- On demand services revenues
- Revenues from single transaction: TVOD
- Subscription Revenues: SVOD
- VOD revenues in the main countries (France, Germany, UK)
- VOD revenues in the other countries

List of Figures

Figure 1. Video usage on smartphones (time length)
Figure 2. Smartphone usage while watching TV
Figure 3. Change in consumer usage patterns
Figure 4. Average TV watched per day in the UK (hh:mm
Figure 5. Shares of video time per day in the UK
Figure 6. Mobile Data and Internet traffic in Western Europe
Figure 7. Consumption patterns on public transportation
Figure 8. 4G population coverage in Europe (%) by country
Figure 9. Fixed and mobile connections in the Big 5 (2015)
Figure 10. Weekly streaming or downloading video on mobile (4G vs non-4G, 2015)
Figure 11. Average per-capita monthly mobile data use in EU
Figure 12. Smartphones in Western Europe (Ipv6 capable, in mln.)
Figure 13. Other portable devices in Western EU (Ipv6 capable; ‘000)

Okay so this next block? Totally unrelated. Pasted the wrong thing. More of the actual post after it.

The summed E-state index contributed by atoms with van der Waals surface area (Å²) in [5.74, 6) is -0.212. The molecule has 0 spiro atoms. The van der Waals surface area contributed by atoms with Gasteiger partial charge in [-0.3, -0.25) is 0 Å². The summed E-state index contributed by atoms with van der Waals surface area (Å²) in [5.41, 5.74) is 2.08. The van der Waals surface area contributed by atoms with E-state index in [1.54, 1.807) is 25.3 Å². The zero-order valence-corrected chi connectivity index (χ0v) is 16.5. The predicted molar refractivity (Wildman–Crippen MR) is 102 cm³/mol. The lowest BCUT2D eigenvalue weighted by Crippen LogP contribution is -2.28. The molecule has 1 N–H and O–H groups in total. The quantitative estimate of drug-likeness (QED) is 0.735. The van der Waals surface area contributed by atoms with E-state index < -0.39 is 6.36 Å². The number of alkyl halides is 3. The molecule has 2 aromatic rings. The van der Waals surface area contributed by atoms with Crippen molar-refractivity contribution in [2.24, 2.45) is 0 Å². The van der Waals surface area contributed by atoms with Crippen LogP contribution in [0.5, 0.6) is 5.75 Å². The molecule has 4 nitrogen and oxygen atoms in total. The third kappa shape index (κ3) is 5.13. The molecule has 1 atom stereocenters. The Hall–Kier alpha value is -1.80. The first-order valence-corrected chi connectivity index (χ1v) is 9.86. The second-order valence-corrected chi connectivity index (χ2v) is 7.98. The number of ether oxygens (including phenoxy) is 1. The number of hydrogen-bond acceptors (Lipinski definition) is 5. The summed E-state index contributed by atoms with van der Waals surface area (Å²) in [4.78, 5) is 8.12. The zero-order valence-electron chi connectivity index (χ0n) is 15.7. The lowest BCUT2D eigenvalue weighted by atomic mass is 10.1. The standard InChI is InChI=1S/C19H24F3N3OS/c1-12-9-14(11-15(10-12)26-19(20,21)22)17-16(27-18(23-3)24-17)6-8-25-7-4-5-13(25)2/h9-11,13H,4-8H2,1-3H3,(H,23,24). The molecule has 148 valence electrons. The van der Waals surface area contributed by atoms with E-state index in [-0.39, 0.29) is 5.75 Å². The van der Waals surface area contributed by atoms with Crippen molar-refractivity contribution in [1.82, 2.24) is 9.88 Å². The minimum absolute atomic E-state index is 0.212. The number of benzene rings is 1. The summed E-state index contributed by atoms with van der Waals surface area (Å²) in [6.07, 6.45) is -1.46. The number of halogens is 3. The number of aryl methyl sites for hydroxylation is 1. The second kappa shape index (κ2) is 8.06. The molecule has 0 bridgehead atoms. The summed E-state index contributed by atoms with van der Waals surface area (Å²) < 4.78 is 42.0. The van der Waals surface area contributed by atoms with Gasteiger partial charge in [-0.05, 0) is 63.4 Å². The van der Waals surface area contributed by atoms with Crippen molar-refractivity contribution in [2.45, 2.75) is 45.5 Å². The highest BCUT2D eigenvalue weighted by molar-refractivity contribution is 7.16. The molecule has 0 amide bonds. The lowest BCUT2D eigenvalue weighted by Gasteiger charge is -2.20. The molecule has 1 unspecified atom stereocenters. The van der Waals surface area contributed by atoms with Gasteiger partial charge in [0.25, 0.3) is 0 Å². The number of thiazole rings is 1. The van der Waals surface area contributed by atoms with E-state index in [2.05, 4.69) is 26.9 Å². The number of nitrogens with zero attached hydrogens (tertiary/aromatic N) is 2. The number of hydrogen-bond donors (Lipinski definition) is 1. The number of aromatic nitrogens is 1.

Figure 14. Evolution of mobile video traffic in Western EU (PB/month)
Figure 15. Percentages of total data traffic
Figure 16. Household ownership of connected TV sets in Europe (2015)
Figure 17. Development of 4K UHD offer
Figure 18. 4k Ultra HD TV shipments (in ‘000)
Figure 19. Evolution of viewing habits
Figure 20. Usage patterns in Europe: TV vs tablet
Figure 21. Shipment of tablets (2014-2016, in mln. units)
Figure 22. Video-capable devices in European households
Figure 23. Europe: Pay TV vs SVOD - Net additions (€ mln.)
Figure 24. Demographics of SVOD and Pay-TV
Figure 25. SVOD and Pay-TV households in the Big 5 and US
Figure 26. SVOD penetration in Europe (Big 3) and in the US (%)
Figure 27. SVOD and Netflix subs in EU Big 3 and in the US (2015, mln)